Orbital extension of a frontal sinus osteoma in a thirteen-year-old girl

Angela W. Kim, Jill A. Foster, Francis A. Papay, Kenneth W. Wright

Research output: Contribution to journalArticlepeer-review

17 Scopus citations

Abstract

Osteomas are uncommon, slow-growing, benign osteogenic neoplasms that arise most frequently in the craniofacial skeleton. (1,2) Osteoma is the most common benign tumor of the nose and paranasal sinuses and the most common neoplasm of the frontal sinus. (3-5) Paranasal sinus osteomas originate in the sinus wall, fill the lumen with well-defined mature osseous tissue, and occasionally extend into the orbit where they give rise to orbital signs and symptoms. Osteomas most commonly become symptomatic in the second to fifth decade in life, but orbital involvement has rarely been reported in patients aged 18 years and younger. (2,6-10) We report a case of a frontal sinus osteoma with orbital extension in a 13-year-old girl.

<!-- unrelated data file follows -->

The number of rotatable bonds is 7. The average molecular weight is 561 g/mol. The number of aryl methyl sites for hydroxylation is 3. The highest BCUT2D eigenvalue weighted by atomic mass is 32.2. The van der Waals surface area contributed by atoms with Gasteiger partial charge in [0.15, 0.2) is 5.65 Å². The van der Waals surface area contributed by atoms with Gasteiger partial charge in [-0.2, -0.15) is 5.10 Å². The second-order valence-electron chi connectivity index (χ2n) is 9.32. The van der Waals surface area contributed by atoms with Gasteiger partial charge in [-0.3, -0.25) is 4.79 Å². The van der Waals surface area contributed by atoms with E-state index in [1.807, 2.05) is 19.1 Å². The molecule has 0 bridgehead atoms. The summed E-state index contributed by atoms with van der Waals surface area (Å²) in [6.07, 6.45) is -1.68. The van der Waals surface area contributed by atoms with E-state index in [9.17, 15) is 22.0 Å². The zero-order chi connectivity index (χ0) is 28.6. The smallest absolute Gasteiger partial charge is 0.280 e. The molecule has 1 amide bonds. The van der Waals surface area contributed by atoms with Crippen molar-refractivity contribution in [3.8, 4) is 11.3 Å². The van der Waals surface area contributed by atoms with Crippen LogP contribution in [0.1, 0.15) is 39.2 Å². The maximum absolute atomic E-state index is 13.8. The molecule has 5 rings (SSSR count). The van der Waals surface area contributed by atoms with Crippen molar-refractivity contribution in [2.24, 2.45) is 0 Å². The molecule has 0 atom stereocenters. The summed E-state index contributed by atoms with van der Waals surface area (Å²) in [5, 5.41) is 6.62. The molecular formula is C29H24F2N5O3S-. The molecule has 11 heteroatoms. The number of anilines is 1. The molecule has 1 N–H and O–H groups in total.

Original languageEnglish (US)
Article number103869
Pages (from-to)122-124
Number of pages3
JournalJournal of AAPOS : the official publication of the American Association for Pediatric Ophthalmology and Strabismus / American Association for Pediatric Ophthalmology and Strabismus
Volume4
Issue number2
DOIs
StatePublished - 2000
Externally publishedYes

ASJC Scopus subject areas

  • Pediatrics, Perinatology, and Child Health
  • Ophthalmology

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